In a somewhat different context Dandekar, has said almost the same thing: "One may, of course, not go to the extreme of asserting that Hinduism turned its back completely on Vedic beliefs and practices, but one has nevertheless to admit that the impact of Vedism on the mythology, ritual and philosophy of classical Hinduism has been of a superficial nature."16 Dandekar was developing his thesis that " in the long history of Hinduism, ....Vedism occurred more or less like an interlude".17


     It would thus appear that Jainism, and many other religions existed from pre-Vedic times in northern India. Only Jainism remained practically unaffected by the impact of Vedism. The other religions which coalesced to form classical Hinduism, were affected by Vedism, albeit, as Dandekar insists, superficially.


Both Buddhism and Jainism were parts of the philosophic atmosphere prevailing in Magadh and the near about areas in the sixth century BC. We can get a feel of this atmosphere from canonical books of the two religions, for, as we know both of them purport to give accounts of the actual happenings in the lives of the Buddha and Mahavira respectively. The Buddhist works are a little more helpful in this matter, because they give generally greater details of the beliefs of the rival sects. Out of these several competing sects two or three, if we include the Ajivikas) religions emerged triumphant. This was perhaps mainly due to the quality of leadership and the organizing capacity of the Buddha and Mahavira (and Makkhali Goshala in the case of the Ajivikas).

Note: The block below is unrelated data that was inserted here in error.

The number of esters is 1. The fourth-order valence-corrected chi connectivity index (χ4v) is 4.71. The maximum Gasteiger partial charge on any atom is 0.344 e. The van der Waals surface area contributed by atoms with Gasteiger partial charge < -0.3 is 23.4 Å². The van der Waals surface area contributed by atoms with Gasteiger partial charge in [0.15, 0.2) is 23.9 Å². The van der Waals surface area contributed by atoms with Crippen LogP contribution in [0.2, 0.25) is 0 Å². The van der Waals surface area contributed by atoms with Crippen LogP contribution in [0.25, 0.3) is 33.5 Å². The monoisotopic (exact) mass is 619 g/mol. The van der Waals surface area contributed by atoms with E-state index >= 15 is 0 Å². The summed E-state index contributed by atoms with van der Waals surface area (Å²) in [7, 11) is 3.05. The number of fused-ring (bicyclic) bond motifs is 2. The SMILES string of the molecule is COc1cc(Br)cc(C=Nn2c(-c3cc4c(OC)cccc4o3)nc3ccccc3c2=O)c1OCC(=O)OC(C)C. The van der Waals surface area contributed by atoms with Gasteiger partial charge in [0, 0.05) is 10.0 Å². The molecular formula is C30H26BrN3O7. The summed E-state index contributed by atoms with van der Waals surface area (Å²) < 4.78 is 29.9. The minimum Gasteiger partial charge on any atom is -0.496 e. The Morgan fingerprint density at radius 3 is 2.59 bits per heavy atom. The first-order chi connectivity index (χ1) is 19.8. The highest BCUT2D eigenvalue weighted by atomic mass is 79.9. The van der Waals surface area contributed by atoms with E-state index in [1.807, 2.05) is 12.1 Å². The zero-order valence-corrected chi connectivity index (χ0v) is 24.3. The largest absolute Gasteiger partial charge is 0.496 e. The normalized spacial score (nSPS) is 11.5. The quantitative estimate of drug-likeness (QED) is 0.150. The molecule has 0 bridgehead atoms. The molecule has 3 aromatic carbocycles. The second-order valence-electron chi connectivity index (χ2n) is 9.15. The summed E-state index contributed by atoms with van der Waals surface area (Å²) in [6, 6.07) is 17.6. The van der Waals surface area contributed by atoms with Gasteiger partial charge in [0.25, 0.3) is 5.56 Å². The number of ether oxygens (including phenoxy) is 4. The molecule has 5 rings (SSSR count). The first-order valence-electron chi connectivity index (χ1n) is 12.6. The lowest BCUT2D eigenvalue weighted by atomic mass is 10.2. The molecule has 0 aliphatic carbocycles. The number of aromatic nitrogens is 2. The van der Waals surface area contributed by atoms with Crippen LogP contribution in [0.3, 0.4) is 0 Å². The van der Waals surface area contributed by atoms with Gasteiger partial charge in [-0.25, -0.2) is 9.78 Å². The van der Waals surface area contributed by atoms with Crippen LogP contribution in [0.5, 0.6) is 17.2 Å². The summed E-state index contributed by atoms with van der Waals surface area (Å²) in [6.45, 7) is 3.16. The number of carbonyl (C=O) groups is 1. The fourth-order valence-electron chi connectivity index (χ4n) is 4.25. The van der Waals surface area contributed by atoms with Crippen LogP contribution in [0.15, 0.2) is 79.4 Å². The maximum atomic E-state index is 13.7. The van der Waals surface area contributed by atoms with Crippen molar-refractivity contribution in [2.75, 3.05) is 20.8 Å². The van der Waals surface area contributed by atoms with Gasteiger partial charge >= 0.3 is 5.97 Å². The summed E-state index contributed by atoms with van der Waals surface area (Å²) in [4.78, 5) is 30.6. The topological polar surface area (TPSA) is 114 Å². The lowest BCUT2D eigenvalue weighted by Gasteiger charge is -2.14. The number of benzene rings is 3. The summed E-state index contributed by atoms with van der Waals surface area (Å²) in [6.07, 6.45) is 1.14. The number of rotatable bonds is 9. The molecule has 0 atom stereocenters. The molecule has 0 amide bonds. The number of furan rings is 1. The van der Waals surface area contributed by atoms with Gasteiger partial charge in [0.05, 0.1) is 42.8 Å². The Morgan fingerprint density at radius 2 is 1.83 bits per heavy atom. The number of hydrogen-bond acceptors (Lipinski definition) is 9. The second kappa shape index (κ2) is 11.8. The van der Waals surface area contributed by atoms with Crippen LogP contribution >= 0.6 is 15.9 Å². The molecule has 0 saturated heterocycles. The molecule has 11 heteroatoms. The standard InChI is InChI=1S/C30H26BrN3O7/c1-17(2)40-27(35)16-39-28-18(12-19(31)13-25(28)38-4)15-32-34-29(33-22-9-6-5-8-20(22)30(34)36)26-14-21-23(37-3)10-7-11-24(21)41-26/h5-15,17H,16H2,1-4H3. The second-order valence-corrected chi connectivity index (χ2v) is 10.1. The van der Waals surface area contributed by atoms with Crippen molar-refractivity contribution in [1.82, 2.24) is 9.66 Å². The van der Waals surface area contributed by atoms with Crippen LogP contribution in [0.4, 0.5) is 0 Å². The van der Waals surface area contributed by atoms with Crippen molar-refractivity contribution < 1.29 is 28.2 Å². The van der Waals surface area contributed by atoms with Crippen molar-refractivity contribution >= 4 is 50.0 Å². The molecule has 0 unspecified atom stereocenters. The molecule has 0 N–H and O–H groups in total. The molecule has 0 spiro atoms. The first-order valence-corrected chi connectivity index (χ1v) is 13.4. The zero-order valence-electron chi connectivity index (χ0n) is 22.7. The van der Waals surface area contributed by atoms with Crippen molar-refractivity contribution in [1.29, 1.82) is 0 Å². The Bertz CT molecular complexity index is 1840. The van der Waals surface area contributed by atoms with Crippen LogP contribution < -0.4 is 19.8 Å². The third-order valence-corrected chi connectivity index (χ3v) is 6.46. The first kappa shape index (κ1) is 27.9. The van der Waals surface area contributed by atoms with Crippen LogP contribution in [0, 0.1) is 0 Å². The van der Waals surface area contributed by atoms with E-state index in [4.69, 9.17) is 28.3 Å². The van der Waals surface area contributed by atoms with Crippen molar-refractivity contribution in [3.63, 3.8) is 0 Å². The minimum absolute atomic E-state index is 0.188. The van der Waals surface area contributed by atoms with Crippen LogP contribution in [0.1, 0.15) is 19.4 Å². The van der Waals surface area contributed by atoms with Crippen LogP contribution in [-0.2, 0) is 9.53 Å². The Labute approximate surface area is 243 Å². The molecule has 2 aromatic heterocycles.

One thing about the religious atmosphere of this period is quite clear. Among the religious people the most respected ones in those days were the ascetics. It was not necessary for an ascetic to belong to higher castes like the Brahmans or the Kshatriyas. Even a slave would be respected by his erstwhile master if he joined an order and became an ascetic. The Buddha once asked king Ajatashatru of Magadh whether he would ask a slave to come back and serve him again if he heard that the slave had run away and become a recluse.


     Ajatashatru answered "Nay rather should we greet him with reverence, and rise up from our seat out of deference towards him, and press him to be seated. And we should have robes and bowl, etc.,... and beg him to accept of them".18 An important point to notice here is that the religious order which the slave might have joined did not matter.


     No doubt, advantage was taken by many people of this attitude toward the ascetics. The rulers themselves perhaps took unfair advantage of this general reverence for the ascetics. They used to send spies to the territories of their hostile neighbors in the guise of ascetics. Common people were aware of these deceptions, and if one or two unknown persons garbed as ascetics were seen in any village they were sometimes suspected to be spies. Mahavira in his pre-kevalin days traveled about the country with Makkhali Goshala for six or seven years. Twice they were suspected to be spies and harassed by the villagers. In fact, once they were thrown into a well, but were rescued when they were identified by some female followers of Parshva.19


     Another important development that was taking place in eastern India at the time was that the Brahmans were trying to establish their supremacy over the other classes. This Kshatriyas of the area were not prepared to concede. The Ambattha Sutta20 describes the conversation Buddha had with a Brahman named Ambattha. At that time the Buddha was staying in the Koshala country. This was perhaps the western limit of his missionary work.


     When Ambattha came in the presence of the Buddha he behaved in an off-hand manner. The Buddha pulled him up for being discourteous to an aged teacher. Ambattha then complained, "That, Gautama is neither fitting nor is it seemly that the Sakhyas (who were Kshatriyas) menials as they are, mere menials, should neither venerate, nor value, nor esteem, nor give gifts to, nor pay honors to Brahmans."


     The Buddha explained to him that these things could not be claimed by a person merely because he was born a Brahman. Such veneration was payable only to a recluse or to a Brahman who had obtained the supreme perfection in wisdom and conduct.